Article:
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Tuesday - Bare Essentials

Planning to hire? Looking for a summer intern? Soon to be college graduates have been updating their LinkedIn and many are on round 3 of the interviewing process. Resumes tell potential employers a lot about the candidate. And as an employer, you know the candidate’s resume details, not only his or her experiences, but also how the current employees would work with the candidate. Potential employers review the resume with the candidate, but many do not check the candidate’s references.

At a recent round table meeting, the discussion of FABRICATED RESUMES was the topic. Not all, but some candidates deliberately send out resumes with inflated job titles, inaccurate job descriptions, and believe it or not even untruthful college degrees! One business owner stated he had received a call from a recruiter asking him to confirm that a former intern had worked for him for 4 years. No was the answer! That intern had worked for his company for only 4 months.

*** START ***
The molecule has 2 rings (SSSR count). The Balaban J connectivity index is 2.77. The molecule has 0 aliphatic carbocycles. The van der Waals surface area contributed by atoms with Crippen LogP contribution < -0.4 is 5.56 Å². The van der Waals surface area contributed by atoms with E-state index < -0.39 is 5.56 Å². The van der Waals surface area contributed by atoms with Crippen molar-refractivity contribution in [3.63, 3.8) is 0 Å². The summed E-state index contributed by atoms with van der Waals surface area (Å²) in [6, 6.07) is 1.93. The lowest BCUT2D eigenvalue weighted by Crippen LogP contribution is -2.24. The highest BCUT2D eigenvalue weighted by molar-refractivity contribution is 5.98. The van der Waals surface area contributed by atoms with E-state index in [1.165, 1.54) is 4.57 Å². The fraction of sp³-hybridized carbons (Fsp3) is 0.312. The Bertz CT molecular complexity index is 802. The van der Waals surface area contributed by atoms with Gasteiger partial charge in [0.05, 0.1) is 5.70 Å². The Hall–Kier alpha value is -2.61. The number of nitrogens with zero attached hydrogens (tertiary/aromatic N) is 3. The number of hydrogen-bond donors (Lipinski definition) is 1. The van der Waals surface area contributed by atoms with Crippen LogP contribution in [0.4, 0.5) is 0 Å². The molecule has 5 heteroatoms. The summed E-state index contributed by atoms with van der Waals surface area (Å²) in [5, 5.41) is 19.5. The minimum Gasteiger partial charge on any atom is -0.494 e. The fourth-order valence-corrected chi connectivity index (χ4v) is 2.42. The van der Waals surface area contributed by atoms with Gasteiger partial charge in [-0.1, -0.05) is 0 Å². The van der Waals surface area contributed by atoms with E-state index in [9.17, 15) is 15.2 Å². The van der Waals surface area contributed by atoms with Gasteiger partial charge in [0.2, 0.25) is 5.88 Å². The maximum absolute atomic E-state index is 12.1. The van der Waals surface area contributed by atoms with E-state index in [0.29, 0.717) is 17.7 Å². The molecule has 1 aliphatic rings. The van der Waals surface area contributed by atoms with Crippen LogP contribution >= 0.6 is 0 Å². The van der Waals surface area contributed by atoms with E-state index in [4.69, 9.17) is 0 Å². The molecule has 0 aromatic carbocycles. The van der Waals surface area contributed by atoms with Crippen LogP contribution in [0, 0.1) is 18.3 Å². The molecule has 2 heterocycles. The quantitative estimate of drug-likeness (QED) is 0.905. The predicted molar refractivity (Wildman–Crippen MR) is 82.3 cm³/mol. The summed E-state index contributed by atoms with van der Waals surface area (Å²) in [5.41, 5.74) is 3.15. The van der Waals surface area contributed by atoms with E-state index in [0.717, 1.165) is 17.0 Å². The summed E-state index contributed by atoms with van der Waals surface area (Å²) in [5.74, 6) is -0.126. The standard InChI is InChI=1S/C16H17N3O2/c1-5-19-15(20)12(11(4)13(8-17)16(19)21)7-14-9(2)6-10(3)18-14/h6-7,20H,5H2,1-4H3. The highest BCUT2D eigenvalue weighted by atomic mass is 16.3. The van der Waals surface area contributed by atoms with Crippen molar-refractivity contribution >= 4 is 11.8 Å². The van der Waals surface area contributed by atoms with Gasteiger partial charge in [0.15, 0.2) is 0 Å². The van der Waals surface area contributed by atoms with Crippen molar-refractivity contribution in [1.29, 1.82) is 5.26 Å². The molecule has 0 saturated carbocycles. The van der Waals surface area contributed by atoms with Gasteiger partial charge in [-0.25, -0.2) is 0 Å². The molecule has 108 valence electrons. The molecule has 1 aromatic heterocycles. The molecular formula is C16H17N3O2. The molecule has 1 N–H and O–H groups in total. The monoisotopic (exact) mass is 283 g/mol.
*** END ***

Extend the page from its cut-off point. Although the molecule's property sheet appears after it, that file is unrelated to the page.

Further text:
Fabricated resumes are just the start of future problems and need to be addressed. Employers big and small, and especially small employers, should review a candidate’s resume with his or her cover letter, compare the resume to LinkedIn, and with the candidate’s permission, contact his or her references. Important elements such as prior employment dates, job title, and job description at a minimum should be verified. If a candidate notes his current job in his cover letter but neglects to state the other 2 current jobs he shows on his resume, something may not be properly disclosed. A rule thumb: if the resume is not truthful, pass.